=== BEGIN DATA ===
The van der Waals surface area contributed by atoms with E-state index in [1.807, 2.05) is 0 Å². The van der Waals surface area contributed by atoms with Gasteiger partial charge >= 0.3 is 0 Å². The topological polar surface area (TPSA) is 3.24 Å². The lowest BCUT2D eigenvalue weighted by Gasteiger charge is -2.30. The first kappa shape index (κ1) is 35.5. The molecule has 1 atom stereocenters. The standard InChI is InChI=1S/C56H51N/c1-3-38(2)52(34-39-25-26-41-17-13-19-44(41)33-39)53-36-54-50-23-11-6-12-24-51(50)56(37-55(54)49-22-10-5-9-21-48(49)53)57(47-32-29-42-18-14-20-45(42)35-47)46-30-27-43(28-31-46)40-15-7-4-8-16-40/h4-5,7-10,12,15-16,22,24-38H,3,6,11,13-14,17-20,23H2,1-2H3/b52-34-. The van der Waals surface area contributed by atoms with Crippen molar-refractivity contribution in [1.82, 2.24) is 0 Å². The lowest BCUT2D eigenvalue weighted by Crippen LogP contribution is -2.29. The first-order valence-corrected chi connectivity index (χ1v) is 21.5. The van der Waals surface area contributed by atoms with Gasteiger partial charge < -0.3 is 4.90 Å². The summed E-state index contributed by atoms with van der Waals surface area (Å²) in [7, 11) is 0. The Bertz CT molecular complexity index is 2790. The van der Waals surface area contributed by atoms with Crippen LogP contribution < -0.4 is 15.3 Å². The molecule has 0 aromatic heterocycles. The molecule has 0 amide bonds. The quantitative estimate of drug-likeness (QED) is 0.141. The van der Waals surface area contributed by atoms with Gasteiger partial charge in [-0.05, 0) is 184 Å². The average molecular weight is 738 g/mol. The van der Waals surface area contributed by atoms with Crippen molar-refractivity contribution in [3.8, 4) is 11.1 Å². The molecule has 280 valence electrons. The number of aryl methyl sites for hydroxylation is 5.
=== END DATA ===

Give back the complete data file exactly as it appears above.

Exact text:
The van der Waals surface area contributed by atoms with E-state index in [1.807, 2.05) is 0 Å². The van der Waals surface area contributed by atoms with Gasteiger partial charge >= 0.3 is 0 Å². The topological polar surface area (TPSA) is 3.24 Å². The lowest BCUT2D eigenvalue weighted by Gasteiger charge is -2.30. The first kappa shape index (κ1) is 35.5. The molecule has 1 atom stereocenters. The standard InChI is InChI=1S/C56H51N/c1-3-38(2)52(34-39-25-26-41-17-13-19-44(41)33-39)53-36-54-50-23-11-6-12-24-51(50)56(37-55(54)49-22-10-5-9-21-48(49)53)57(47-32-29-42-18-14-20-45(42)35-47)46-30-27-43(28-31-46)40-15-7-4-8-16-40/h4-5,7-10,12,15-16,22,24-38H,3,6,11,13-14,17-20,23H2,1-2H3/b52-34-. The van der Waals surface area contributed by atoms with Crippen molar-refractivity contribution in [1.82, 2.24) is 0 Å². The lowest BCUT2D eigenvalue weighted by Crippen LogP contribution is -2.29. The first-order valence-corrected chi connectivity index (χ1v) is 21.5. The van der Waals surface area contributed by atoms with Gasteiger partial charge < -0.3 is 4.90 Å². The summed E-state index contributed by atoms with van der Waals surface area (Å²) in [7, 11) is 0. The Bertz CT molecular complexity index is 2790. The van der Waals surface area contributed by atoms with Crippen LogP contribution < -0.4 is 15.3 Å². The molecule has 0 aromatic heterocycles. The molecule has 0 amide bonds. The quantitative estimate of drug-likeness (QED) is 0.141. The van der Waals surface area contributed by atoms with Gasteiger partial charge in [-0.05, 0) is 184 Å². The average molecular weight is 738 g/mol. The van der Waals surface area contributed by atoms with Crippen molar-refractivity contribution in [3.8, 4) is 11.1 Å². The molecule has 280 valence electrons. The number of aryl methyl sites for hydroxylation is 5.